Vicinity’s Chadstone Shopping Centre has a certified 5 Star Green Star Design rating and incorporates sustainable features around the development of a new public transport hub, including integrated water harvesting from shade sails, and other building efficiency measures. Aside from the financial benefits afforded by a reduction in future operating and maintenance costs and an increasingly effective ability to control and manage assets, there are also potential flow on benefits in terms of asset value and other reputation advantages.

“We aim to integrate sustainable design and best practice upfront in our design process, which limits the ‘additional’ costs that can be associated with sustainability initiatives – for the most part, any upfront costs from sustainable aspects are offset by the financial and non-financial benefits.”

Viewing sustainability as an integrated component of operations, as oppose to a separate entity, is a sentiment shared by Scentre Group’s Stuart Elder, GM of facilities and sustainability.

“We don’t assess sustainable development as a stand-alone concept but approach it as something that needs to be embedded into our business,” Elder told Inside Retail Weekly.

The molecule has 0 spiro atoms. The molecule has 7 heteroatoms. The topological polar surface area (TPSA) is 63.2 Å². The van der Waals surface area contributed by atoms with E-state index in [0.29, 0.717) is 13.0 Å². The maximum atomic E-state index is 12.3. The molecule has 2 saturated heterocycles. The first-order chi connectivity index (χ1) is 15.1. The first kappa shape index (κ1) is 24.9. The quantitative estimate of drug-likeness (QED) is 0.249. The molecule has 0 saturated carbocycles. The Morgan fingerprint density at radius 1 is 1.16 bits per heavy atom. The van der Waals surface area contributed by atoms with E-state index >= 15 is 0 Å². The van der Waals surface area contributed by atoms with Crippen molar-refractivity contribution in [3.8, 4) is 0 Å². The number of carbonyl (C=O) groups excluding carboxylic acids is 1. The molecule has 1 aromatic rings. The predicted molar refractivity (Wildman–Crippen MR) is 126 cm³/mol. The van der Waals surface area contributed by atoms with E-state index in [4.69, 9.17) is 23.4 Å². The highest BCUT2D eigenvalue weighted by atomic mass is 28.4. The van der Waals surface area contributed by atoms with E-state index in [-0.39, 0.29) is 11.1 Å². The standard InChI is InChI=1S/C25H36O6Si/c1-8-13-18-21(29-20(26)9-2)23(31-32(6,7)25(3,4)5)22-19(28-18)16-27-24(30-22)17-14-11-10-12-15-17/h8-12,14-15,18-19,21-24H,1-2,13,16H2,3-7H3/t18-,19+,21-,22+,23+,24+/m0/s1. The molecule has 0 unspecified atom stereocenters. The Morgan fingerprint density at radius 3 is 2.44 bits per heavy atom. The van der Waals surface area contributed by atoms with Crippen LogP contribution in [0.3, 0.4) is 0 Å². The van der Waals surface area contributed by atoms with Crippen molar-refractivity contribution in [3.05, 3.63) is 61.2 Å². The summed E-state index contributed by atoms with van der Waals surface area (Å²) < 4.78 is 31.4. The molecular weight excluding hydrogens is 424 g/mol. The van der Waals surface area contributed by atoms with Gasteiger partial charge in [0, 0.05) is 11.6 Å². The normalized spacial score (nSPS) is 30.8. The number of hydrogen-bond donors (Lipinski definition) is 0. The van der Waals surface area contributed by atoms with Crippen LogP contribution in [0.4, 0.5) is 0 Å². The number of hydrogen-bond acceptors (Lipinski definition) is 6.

“Of course, each initiative warrants its own business case to help assess future savings, but sustainability by its very definition does require a longer term approach.”

Following on from a successful trial at its Westfield Hornsby shopping centre, Scentre’s upgrade of air handling units with ultraviolet lamps at its Bondi location has seen a 20 per cent annual reduction in cooling demand, which equates to the equivalent annual consumption of 62 Aussie households.

According to the Green Building Council of Australia (GBCA), Westfield Sydney’s design has slashed potable water use by 80 per cent and greenhouse gas emissions by 35 per cent when compared with an average retail centre of equivalent size, with over 90 per cent of all demolition and construction waste recycled.

The GBCA also said visitor traffic is up 20 per cent – at 22 million a year – with annual sales doubled since Westfield Sydney undertook its sustainable development initiatives.